La La Land

The smiles start almost immediately, with a CinemaScope gag in the opening credits that lets us know we are in for something historic, nostalgic and fun. The smile grows wider during the opening sequence, a jaw-dropping musical number set in and around a Los Angeles traffic jam that will be studied by film students for years so they can deduce how director Damien Chazelle pulled off such a magical trick. And now, weeks after seeing La La Land, as I sit down to tell you why it's so special, the smile remains, firmly in place, the result of this spectacular, breathtaking, pulse-racing work of pop art.

A common nickname for Los Angeles, La La Land celebrates the denizens of the city of angels, specifically two restless and creative souls who try to make a relationship spark while also chasing their respective dreams. Mia (Emma Stone) is an aspiring actress who works the coffee shop on the Warner Bros. lot because she enjoys being surrounded by the Hollywood system. Sebastian (Ryan Gosling), meanwhile, is a jazz pianist with a plan to open a traditional jazz club, because he fears the genre he cherishes is slowly dying. This luminescent pair puts their career paths on pause to see if love is possible in this sun-drenched "paradise." Spoiler alert: It's really hard.

There's an early visual joke in La La Land, as Mia leaves an audition, that suggests her red hair and pale skin make her one of a thousand similar artists in a city choking on Hollywood hopefuls. The crowd easily swallows her up, and she all but disappears. In contrast, La La Land is anything but routine. It's a bold standout and a one-of-a-kind contemporary musical that builds on the momentum Chazelle created with his equally dazzling Whiplash.

The director blends the hazy glow of Old Hollywood allure with the depressing grind of making it modern show business, and he improves his already electric skill and precision at marrying striking visual imagery with snare-tight musical cues and edits. La La Land opens like gangbusters, and builds to a magnificent conclusion that should lock up its spot in the annual awards race.

Not that La La Land can maintain that intense and upbeat narrative momentum. It can't, and the movie lulls as Mia and Sebastian maneuver common obstacles of the heart. One of them experiences more success than the other, but with that success comes artistic compromise. The beats of their journey will pay off, eventually, but the movie lingers a bit over moments you won't realize are important until later. There also are insightful conversations -- tied to jazz, but applicable to the film industry -- about being "revolutionary" versus maintaining a "traditionalism," of holding on to the past versus building toward the future. Taken in that context, Chazelle's La La Land shows that musicals, once as common as a Hollywood Western, do NOT have to be relics when they are as innovative, energetic and invigorating as this.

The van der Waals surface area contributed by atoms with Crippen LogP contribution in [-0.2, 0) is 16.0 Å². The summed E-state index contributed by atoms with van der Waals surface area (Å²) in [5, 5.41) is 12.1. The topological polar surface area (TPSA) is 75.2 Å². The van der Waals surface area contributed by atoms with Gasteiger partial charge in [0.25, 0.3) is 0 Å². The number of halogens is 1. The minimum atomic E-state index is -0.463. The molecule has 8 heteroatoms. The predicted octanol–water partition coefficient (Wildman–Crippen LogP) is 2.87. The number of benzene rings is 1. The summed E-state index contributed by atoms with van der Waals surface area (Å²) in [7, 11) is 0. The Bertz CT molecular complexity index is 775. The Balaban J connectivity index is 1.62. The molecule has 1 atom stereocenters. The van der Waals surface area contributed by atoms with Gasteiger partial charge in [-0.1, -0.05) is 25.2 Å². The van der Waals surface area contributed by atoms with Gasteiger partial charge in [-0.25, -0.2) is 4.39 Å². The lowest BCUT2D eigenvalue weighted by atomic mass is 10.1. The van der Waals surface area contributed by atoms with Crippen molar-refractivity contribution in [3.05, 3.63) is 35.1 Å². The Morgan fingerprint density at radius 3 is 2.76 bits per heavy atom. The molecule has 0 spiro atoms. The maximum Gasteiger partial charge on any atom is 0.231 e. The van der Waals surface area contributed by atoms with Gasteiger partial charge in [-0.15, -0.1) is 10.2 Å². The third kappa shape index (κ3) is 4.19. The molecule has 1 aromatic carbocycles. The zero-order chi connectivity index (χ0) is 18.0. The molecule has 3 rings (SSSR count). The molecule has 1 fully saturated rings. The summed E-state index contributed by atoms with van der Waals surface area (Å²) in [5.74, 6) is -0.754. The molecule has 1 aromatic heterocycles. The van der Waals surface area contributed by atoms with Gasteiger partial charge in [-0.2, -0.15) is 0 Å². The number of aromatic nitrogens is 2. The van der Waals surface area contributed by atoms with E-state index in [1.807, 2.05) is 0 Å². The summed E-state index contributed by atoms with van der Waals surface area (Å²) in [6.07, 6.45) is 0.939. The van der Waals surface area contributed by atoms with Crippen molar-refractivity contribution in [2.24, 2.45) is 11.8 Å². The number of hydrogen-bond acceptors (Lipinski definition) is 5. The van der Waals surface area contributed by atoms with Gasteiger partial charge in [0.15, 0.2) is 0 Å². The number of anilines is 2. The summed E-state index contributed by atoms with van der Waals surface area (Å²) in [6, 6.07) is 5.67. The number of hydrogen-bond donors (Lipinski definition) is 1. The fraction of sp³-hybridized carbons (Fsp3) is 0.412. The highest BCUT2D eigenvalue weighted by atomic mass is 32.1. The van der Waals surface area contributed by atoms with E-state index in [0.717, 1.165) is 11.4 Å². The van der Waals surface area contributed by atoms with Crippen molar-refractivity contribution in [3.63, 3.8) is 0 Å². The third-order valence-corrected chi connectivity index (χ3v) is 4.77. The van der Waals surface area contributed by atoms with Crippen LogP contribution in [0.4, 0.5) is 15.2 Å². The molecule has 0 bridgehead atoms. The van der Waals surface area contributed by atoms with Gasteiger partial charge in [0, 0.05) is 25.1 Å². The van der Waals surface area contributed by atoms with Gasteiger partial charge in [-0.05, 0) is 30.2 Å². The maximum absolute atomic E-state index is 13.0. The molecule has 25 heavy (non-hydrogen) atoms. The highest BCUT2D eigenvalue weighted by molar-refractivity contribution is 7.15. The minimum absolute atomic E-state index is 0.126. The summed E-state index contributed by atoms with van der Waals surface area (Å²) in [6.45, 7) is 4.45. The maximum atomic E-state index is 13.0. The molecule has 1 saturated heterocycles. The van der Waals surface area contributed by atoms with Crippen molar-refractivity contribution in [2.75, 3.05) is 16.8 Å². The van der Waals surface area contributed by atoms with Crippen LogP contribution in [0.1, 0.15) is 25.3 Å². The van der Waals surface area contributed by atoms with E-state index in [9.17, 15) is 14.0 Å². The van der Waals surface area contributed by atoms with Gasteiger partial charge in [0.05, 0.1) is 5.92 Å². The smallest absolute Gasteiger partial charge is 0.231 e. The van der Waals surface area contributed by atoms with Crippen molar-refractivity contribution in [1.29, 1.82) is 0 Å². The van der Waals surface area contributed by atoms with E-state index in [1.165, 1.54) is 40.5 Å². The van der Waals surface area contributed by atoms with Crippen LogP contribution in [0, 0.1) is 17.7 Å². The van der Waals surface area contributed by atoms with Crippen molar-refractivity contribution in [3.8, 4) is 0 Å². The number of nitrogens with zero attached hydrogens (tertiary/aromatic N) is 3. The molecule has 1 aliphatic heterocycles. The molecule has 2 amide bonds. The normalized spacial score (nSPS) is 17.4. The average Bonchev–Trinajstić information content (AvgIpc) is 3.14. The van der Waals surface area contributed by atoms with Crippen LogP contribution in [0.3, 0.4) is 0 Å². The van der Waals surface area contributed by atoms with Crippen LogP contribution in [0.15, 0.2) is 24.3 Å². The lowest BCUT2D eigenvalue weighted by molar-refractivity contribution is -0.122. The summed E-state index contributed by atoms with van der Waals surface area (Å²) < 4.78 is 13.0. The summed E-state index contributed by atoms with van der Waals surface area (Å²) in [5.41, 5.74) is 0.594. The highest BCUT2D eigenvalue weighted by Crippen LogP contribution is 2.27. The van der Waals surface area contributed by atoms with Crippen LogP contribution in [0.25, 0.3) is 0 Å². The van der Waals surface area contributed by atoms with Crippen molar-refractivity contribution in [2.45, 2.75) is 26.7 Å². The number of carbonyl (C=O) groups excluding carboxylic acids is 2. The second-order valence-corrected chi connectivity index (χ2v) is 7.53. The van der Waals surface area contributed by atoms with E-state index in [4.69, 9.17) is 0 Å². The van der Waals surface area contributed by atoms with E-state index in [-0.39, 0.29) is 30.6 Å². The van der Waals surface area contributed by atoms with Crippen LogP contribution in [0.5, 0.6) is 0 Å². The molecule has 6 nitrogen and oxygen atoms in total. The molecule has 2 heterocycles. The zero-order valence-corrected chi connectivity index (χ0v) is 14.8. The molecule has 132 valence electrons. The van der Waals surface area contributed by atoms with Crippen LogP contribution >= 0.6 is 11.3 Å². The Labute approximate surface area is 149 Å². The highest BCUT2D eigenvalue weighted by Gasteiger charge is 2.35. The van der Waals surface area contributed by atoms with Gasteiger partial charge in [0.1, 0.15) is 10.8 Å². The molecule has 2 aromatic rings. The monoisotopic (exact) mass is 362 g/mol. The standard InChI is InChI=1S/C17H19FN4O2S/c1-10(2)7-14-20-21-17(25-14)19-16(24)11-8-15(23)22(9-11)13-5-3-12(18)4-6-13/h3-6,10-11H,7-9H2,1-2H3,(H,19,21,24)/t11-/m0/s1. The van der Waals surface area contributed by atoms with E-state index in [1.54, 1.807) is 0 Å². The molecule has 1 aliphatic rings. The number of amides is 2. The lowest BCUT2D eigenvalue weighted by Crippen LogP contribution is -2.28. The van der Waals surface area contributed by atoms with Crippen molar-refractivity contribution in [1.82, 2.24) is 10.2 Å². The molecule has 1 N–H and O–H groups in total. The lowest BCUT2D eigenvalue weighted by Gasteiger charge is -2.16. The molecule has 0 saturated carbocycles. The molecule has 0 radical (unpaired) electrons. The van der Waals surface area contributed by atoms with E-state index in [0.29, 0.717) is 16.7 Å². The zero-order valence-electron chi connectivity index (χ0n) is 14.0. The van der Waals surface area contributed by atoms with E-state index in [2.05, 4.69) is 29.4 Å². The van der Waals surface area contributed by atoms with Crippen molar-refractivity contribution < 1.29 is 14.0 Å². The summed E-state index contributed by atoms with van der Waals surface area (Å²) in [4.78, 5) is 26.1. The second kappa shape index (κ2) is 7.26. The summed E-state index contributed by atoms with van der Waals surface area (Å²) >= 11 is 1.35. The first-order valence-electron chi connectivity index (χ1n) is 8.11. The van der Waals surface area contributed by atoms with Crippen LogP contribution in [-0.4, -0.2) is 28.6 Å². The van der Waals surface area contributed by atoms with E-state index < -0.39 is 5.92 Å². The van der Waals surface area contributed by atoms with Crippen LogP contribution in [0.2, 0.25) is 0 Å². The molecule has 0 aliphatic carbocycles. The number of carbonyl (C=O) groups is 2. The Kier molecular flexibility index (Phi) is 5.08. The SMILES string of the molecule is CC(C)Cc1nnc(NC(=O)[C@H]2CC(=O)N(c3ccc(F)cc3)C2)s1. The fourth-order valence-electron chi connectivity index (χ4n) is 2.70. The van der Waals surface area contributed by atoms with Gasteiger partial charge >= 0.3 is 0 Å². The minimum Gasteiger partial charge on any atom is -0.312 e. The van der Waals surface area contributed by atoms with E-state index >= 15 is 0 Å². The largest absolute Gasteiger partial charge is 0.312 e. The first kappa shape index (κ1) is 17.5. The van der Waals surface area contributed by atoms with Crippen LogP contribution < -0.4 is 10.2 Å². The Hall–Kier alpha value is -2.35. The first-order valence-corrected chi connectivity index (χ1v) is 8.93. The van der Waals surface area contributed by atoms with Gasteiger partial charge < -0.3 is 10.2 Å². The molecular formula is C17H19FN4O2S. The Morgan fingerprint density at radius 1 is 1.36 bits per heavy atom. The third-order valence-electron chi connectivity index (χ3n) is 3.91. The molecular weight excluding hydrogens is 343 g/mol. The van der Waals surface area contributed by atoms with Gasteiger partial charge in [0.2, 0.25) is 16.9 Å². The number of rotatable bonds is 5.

La La Land won most of its battles in the casting department. Sheer talent and invaluable chemistry bleed out of every pore of Stone and Gosling. The former, in particular, radiates in every scene, bursting like a thousand firecrackers in the night sky on the Fourth of July. This is a career-best moment for Stone, who is grounded and spunky as the scrappy aspiring actress, then graceful and poised as Mia continues her journey. That Gosling is able to match her every step of the way only solidifies the best parts of this beautiful, inspirational night at the movies.

La La Land has a fantastic chance at winning several top Oscars -- not because it's the year's best movie (though it certainly is ONE of the finest films release this year), but because it's the most "MOVIE" movie you'll see in 2016, and the Academy tends to reward what it adores and understands. Itself. This is a loving ode, a glorious tribute, and a buoyant sing-along song aimed at the creators who occupy Los Angeles' streets, beaches, coffee shops, clubs, dance studios and pool parties.

This movie will break 1,000 hearts, as young hopefuls take its cue and dash to the West Coast in hopes of striking it big. But La La Land is a vital and necessary reminder, to all of us sitting in the theater staring up at that glowing screen, to never stop chasing our dreams -- no matter how difficult the journey may seem -- because the pain is only part of the process.

Sean O'Connell
Managing Editor

Sean O’Connell is a journalist and CinemaBlend’s Managing Editor. Having been with the site since 2011, Sean interviewed myriad directors, actors and producers, and created ReelBlend, which he proudly cohosts with Jake Hamilton and Kevin McCarthy. And he's the author of RELEASE THE SNYDER CUT, the Spider-Man history book WITH GREAT POWER, and an upcoming book about Bruce Willis.